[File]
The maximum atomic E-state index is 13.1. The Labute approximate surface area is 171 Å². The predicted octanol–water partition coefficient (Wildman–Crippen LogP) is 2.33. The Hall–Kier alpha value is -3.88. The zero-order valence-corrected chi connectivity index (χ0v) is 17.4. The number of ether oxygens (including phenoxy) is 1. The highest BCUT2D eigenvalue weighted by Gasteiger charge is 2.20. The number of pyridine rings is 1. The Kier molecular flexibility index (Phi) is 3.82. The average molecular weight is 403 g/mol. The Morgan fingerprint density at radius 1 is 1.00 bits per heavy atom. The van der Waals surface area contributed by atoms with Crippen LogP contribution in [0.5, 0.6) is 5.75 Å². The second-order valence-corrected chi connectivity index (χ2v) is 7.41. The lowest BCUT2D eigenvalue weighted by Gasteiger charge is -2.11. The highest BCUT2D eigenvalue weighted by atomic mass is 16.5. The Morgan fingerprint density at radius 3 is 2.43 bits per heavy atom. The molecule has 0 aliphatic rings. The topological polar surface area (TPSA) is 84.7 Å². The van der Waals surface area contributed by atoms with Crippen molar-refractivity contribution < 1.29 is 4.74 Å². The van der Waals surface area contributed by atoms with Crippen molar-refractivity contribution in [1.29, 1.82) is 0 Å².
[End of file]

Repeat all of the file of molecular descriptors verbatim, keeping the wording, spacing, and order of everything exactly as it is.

The maximum atomic E-state index is 13.1. The Labute approximate surface area is 171 Å². The predicted octanol–water partition coefficient (Wildman–Crippen LogP) is 2.33. The Hall–Kier alpha value is -3.88. The zero-order valence-corrected chi connectivity index (χ0v) is 17.4. The number of ether oxygens (including phenoxy) is 1. The highest BCUT2D eigenvalue weighted by Gasteiger charge is 2.20. The number of pyridine rings is 1. The Kier molecular flexibility index (Phi) is 3.82. The average molecular weight is 403 g/mol. The Morgan fingerprint density at radius 1 is 1.00 bits per heavy atom. The van der Waals surface area contributed by atoms with Crippen LogP contribution in [0.5, 0.6) is 5.75 Å². The second-order valence-corrected chi connectivity index (χ2v) is 7.41. The lowest BCUT2D eigenvalue weighted by Gasteiger charge is -2.11. The highest BCUT2D eigenvalue weighted by atomic mass is 16.5. The Morgan fingerprint density at radius 3 is 2.43 bits per heavy atom. The molecule has 0 aliphatic rings. The topological polar surface area (TPSA) is 84.7 Å². The van der Waals surface area contributed by atoms with Crippen molar-refractivity contribution < 1.29 is 4.74 Å². The van der Waals surface area contributed by atoms with Crippen molar-refractivity contribution in [1.29, 1.82) is 0 Å².